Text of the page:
Roth IRA or Traditional IRA? The answer is never easy, but perhaps asking the right questions can make your decision easier.
Here are some thoughts:
For most taxpayers, you have until April 15th of the following year to contribute up to $5,500 ($6,500 if age 50 or over) into a Traditional IRA or a Roth IRA. Is an IRA an option worth considering for you? If so, which is better?
A Traditional IRA is an individual savings account that allows you to contribute money for your retirement. Depending on your income level, you may deduct the contributions from your taxable income. Any earnings made in a Traditional IRA account remain tax-deferred until the money is withdrawn from the account. Tax is only paid on the money once it is withdrawn. After the account holder reaches age 70 1/2 you may no longer make contributions into your Traditional IRA and minimum required distributions must be taken from the account each year. Anyone with earned income can create a Traditional IRA, but if you also have a retirement account with an employer, there are income limits to the amount you can contribute to your IRA in pre-tax dollars.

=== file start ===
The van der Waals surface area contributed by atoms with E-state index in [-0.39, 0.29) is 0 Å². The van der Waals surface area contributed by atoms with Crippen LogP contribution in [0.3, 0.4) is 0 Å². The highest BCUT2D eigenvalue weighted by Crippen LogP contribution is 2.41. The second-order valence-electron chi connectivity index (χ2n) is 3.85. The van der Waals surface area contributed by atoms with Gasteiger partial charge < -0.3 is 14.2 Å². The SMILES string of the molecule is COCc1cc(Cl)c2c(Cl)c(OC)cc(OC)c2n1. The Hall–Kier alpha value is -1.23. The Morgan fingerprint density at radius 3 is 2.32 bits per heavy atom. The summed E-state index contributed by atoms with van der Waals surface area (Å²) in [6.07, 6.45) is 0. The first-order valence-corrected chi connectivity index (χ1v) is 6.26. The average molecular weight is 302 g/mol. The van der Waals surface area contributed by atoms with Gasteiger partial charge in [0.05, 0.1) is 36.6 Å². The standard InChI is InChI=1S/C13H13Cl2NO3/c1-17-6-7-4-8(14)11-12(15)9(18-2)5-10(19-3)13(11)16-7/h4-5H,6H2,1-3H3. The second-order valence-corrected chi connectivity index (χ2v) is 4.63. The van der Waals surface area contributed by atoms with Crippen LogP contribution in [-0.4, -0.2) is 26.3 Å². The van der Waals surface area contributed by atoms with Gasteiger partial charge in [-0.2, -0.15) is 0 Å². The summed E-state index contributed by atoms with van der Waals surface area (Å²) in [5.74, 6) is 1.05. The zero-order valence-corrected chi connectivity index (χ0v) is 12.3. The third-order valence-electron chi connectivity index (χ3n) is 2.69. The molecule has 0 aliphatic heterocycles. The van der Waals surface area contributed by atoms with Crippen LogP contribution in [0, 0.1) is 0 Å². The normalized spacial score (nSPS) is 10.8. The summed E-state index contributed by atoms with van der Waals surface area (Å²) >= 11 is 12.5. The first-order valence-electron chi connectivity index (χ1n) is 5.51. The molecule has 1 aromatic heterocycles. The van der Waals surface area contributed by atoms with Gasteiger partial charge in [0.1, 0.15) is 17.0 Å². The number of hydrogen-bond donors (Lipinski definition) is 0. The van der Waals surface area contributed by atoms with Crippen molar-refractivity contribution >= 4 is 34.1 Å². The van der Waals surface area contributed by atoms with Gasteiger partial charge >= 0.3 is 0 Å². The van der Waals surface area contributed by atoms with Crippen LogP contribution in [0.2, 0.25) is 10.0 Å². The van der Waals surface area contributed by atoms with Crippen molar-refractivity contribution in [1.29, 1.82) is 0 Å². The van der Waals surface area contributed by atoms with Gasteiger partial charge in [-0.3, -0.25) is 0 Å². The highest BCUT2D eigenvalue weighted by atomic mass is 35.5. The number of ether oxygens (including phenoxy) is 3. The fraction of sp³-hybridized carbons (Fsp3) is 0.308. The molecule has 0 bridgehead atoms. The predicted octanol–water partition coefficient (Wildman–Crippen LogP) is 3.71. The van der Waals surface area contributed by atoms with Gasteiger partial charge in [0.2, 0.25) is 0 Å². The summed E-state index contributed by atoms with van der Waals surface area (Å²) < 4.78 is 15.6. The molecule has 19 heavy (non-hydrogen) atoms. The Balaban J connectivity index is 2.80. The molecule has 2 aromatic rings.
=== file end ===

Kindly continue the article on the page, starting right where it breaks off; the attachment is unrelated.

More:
A Roth IRA is an individual retirement account that allows you to contribute income that has already been taxed (“after-tax” dollars). Withdrawals of earnings on contributions from Roth IRA accounts are federal income tax-free so long as a 5-year holding period has been met and the account holder is at least 59 1/2 years old, disabled, or deceased. Withdrawals of contributions are always tax-free since you already paid the tax on the contributions. There are no required minimum distributions nor are there age limits for contributions. In 2013, individuals who earn more than $127,000 and married joint filers who earn more than $188,000 are ineligible to contribute to a Roth IRA.
So the answer is. . .it all depends. If you think tax rates will be significantly higher when you withdraw your retirement savings, then think seriously about a Roth IRA.
If you think your retirement account investments will perform well, then perhaps the earnings growth in a Traditional IRA will more than pay for the additional tax at time of withdrawal.